Although oceanic whitetips are at the top of the food chain, their meals can be few and far between, so they are often opportunistic feeders. According to the Florida Museum, the species is often the first to appear at the site of oceanic disasters, and was also a major cause of fatalities after the sinking of the RMS Nova Scotia in 1942. The species is known to be persistent, unpredictable and shows little fear, making it particularly dangerous to humans, the Florida Museum said.

The worst shark attack in history 

Oceanic whitetip sharks was a major cause of concern for downed planes and sunken ships during World War II and is often the first species at the scene of ocean disasters.  (Image credit: atese/Getty Images)

At the USS Indianapolis, the bodies of the dead and the injured were picked off first. Survivor Corporal Edgar Harrell told the Indianapolis Star in 2014: "That first morning, we had sharks." As men got separated they would be targeted," he explained. "You hear a blood-curdling scream. And then the body would go under, and then that life vest popped back up."

The men were too scared to eat or move, for fear of being preyed upon. According to the report of a survivor, one of the sailors opened a can of Spam, the primary ration at the time, but was surrounded by sharks, resulting in a "feeding frenzy."

"Feeding frenzies typically occur when there is a sudden abundance of food, such as when a large school of fish is trapped in a small area," Booyens said. "The scent of blood and the thrashing of prey can trigger a feeding frenzy, causing sharks to swarm and compete for the available food."

The survivors of the USS Indianapolis were at sea for four days before rescue teams arrived.  (Image credit: PhotoQuest/Getty Images)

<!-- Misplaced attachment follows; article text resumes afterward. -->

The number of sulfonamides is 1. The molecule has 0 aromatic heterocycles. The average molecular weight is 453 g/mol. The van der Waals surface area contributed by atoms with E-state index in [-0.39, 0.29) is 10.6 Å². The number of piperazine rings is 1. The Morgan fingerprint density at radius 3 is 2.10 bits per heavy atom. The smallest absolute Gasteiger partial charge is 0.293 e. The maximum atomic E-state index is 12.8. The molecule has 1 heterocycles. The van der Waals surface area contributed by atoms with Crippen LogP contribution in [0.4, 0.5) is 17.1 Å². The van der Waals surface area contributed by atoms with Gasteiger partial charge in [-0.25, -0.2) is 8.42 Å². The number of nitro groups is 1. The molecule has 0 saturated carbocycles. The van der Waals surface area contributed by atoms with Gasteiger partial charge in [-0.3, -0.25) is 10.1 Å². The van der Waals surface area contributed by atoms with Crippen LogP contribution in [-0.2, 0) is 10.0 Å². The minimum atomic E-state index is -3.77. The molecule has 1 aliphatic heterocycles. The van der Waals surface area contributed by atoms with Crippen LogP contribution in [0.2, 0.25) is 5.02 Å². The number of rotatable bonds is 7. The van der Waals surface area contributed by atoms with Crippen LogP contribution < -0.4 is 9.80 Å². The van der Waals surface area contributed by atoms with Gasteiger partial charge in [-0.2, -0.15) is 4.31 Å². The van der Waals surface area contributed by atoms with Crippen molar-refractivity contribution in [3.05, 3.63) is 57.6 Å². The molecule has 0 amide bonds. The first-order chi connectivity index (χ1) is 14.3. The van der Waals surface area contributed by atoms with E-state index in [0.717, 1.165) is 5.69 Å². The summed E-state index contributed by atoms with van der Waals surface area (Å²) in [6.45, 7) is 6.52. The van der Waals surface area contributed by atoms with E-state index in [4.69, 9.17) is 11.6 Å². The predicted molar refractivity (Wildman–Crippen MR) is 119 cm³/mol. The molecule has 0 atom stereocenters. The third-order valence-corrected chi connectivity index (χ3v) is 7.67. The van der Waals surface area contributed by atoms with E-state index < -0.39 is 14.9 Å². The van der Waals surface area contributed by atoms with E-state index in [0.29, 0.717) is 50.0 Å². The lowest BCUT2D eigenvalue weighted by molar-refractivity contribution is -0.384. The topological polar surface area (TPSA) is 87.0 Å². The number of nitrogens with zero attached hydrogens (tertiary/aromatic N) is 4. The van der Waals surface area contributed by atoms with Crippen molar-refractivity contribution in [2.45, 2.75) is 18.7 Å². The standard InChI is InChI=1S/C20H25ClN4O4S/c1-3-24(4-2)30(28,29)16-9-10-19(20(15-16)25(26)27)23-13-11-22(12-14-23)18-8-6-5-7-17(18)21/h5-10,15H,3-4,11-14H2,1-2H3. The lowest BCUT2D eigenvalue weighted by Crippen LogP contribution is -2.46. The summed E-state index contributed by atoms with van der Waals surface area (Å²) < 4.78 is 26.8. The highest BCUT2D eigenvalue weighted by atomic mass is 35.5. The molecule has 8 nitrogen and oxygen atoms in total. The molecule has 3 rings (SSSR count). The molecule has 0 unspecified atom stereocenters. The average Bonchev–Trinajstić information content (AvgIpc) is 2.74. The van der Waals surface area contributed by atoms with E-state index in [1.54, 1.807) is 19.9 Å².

Many species of shark may engage in frenzied hunting, during which they can become very aggressive and attack each other as well as the prey. However, oceanic whitetips’ opportunistic feeding behavior — as well as their size and strength — made them particularly dangerous for the sailors. "Feeding frenzies can be dangerous for humans who happen to be in the water, as the sharks may not be able to distinguish between prey and people," Booyens added.

For four days, no rescue arrived. Although the U.S. Navy had received word that a Japanese submarine had sunk a U.S. vessel, the message was believed to be fake — in an attempt to lure American rescue boats into a trap. Meanwhile, the survivors tried to stay alive by floating in groups, but in the scorching heat, many succumbed to dehydration. Others died from hypernatremia — too much sodium in the blood — from being forced to drink the salty seawater.

Eventually, a Navy plane flying overhead spotted the Indianapolis survivors and radioed for help. Food, water and rafts were dropped for the surviving men, before a seaplane was landed by Lt. Adrian Marks to rescue some of the survivors from the sharks. Finally, the USS Cecil J. Doyle helped to pull the remaining survivors from the water. Only 316 men survived.

Lydia Smith
Science Writer

Lydia Smith is a health and science journalist who works for U.K. and U.S. publications. She is studying for an MSc in psychology at the University of Glasgow and has an MA in English literature from King's College London.